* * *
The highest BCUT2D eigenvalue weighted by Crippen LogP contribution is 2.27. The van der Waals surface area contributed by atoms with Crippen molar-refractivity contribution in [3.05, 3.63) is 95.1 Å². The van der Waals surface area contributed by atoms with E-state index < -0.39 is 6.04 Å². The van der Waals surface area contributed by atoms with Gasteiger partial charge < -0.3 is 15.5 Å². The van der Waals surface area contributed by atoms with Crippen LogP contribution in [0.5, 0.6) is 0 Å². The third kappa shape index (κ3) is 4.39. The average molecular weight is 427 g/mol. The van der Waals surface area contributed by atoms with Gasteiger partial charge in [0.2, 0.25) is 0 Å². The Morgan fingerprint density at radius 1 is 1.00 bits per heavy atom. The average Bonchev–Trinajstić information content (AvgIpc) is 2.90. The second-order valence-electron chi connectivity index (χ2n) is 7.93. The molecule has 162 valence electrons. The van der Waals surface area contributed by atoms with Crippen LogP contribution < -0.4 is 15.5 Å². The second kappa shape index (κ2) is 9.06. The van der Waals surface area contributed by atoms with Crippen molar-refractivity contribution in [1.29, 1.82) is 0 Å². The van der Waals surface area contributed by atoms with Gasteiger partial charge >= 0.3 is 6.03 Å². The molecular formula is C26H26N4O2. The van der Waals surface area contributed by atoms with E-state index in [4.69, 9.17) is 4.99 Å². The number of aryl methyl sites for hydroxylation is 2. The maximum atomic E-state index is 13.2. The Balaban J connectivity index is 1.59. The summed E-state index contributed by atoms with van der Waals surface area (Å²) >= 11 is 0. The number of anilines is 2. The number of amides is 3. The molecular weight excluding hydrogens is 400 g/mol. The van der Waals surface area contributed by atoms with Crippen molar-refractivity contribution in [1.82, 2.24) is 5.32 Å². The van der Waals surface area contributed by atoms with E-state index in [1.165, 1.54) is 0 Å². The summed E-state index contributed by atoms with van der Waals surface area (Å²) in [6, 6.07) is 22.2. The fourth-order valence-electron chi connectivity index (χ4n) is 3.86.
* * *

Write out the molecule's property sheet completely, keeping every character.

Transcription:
The highest BCUT2D eigenvalue weighted by Crippen LogP contribution is 2.27. The van der Waals surface area contributed by atoms with Crippen molar-refractivity contribution in [3.05, 3.63) is 95.1 Å². The van der Waals surface area contributed by atoms with E-state index < -0.39 is 6.04 Å². The van der Waals surface area contributed by atoms with Gasteiger partial charge < -0.3 is 15.5 Å². The van der Waals surface area contributed by atoms with Crippen LogP contribution in [0.5, 0.6) is 0 Å². The third kappa shape index (κ3) is 4.39. The average molecular weight is 427 g/mol. The van der Waals surface area contributed by atoms with Gasteiger partial charge in [0.2, 0.25) is 0 Å². The Morgan fingerprint density at radius 1 is 1.00 bits per heavy atom. The average Bonchev–Trinajstić information content (AvgIpc) is 2.90. The second-order valence-electron chi connectivity index (χ2n) is 7.93. The molecule has 162 valence electrons. The van der Waals surface area contributed by atoms with Crippen LogP contribution < -0.4 is 15.5 Å². The second kappa shape index (κ2) is 9.06. The van der Waals surface area contributed by atoms with Crippen molar-refractivity contribution in [1.29, 1.82) is 0 Å². The van der Waals surface area contributed by atoms with Gasteiger partial charge >= 0.3 is 6.03 Å². The molecular formula is C26H26N4O2. The van der Waals surface area contributed by atoms with E-state index in [4.69, 9.17) is 4.99 Å². The number of aryl methyl sites for hydroxylation is 2. The maximum atomic E-state index is 13.2. The Balaban J connectivity index is 1.59. The summed E-state index contributed by atoms with van der Waals surface area (Å²) >= 11 is 0. The number of anilines is 2. The number of amides is 3. The molecular weight excluding hydrogens is 400 g/mol. The van der Waals surface area contributed by atoms with Crippen molar-refractivity contribution in [1.82, 2.24) is 5.32 Å². The van der Waals surface area contributed by atoms with E-state index in [1.165, 1.54) is 0 Å². The summed E-state index contributed by atoms with van der Waals surface area (Å²) in [6, 6.07) is 22.2. The fourth-order valence-electron chi connectivity index (χ4n) is 3.86.